February 1, 2012
Ramping Up Security
Federal cloud providers have until June to comply with new uniform security controls so that multiple agencies can piggyback off the certifications for faster installation.
To more quickly slice $5 billion from the government’s annual $80 billion information technology tab, the Obama administration in December 2011 released requirements for expediting cloud security approvals. Protecting remotely managed data in the cloud has been a stumbling block for some federal managers. The Federal Risk and Authorization Management Program, known as FedRAMP, aims to guarantee a vendor’s goods adhere to baseline controls so that any agency can immediately deploy the services without reassessing a product’s safety.
Recycling accreditations is expected to save the government 30 percent to 40 percent in testing and procurement costs, says federal Chief Information Officer Steven VanRoekel. “Cloud computing has become an integral part of the government’s DNA,” he says. “One of the main challenges that people have identified is around security and using security as a barrier to entry around cloud computing.”
If FedRAMP can’t meet an agency’s cloud security needs, then the agency must report to the White House the reasons why for each service and offer alternative approaches. The Obama administration will create a secure online repository for agencies to share boilerplate contract language on products that already have gone through the FedRAMP process.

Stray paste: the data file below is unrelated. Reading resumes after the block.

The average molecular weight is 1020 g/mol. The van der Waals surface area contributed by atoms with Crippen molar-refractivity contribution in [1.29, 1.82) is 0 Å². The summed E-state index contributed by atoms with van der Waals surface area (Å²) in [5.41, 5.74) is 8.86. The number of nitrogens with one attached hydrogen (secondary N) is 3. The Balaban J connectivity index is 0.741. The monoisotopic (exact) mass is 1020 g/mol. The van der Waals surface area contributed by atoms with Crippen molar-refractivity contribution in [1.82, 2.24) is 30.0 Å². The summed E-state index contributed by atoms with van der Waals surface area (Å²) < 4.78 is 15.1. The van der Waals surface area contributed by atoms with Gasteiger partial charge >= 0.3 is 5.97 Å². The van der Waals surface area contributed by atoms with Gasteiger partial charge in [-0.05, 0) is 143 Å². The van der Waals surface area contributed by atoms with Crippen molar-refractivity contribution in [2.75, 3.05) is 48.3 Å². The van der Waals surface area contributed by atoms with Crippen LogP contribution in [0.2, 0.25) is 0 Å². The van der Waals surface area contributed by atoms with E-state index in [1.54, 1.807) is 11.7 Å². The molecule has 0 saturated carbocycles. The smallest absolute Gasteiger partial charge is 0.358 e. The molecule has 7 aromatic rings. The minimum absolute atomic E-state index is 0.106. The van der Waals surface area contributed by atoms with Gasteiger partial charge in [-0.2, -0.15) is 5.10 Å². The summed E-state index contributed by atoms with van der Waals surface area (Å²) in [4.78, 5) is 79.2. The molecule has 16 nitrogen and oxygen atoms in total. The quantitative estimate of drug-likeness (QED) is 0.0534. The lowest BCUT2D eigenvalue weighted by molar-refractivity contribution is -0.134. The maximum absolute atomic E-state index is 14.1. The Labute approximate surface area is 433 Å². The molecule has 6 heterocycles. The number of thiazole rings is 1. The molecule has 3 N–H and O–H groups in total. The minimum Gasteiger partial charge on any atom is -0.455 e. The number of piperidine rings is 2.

Most national security systems, some of which are classified, are exempt from the program.
- Aliya Sternstein
Time to Share
Agencies must create plans to move at least two agency-specific information technology services to shared interagency platforms by the end of 2012, according to a draft strategy from federal Chief Information Officer Steven VanRoekel.
The draft strategy also requires agency IT leaders to assess what’s working and what isn’t in their shared services by March and shift “the ‘default setting’ for IT investment decisions from the development of new components to the utilization of existing resources.”
That means new IT projects should be built with standardized architectures so that they can be easily converted to process work across different agencies. The government has more than 200 planning and budgeting IT systems, plus more than 275 human resources systems and more than 300 financial management systems.
According to the strategy, “as it stands, agency IT investments are so highly specialized and difficult to integrate with one another that it is often less expensive to acquire a new proprietary system than to share existing systems.”
- Joseph Marks
Investigations into potential security risks posed by foreign takeovers of U.S. companies, including many information technology firms, have increased 23 percent in recent years.
The Committee on Foreign Investment in the United States evaluates security implications of planned transactions that would result in foreign powers gaining significant influence over domestic firms. American companies voluntarily report their dealings, so the findings may not reflect all transfers.
- Aliya Sternstein
Made in China
In November 2011, Sen. Carl Levin, D-Mich., said he would add an amendment to the 2012 National Defense Authorization Act that would require Customs and Border Protection inspectors to examine all Chinese electronic components before they enter the country, based on reports that the Defense supply chain is infested with bum parts from China.
The law signed by President Obama in December does contain language on counterfeit parts, but not exactly the bold steps that Levin promised. The law calls for the Homeland Security Department to develop a “risk-based methodology” to target suspicious electronic parts—a process that seems several steps removed from Customs agents stopping them at the border.
And how long will it take to develop the risk-based methodology, a buzz phrase that I imagine will take at least one contract to develop?
- Bob Brewin
February 1, 2012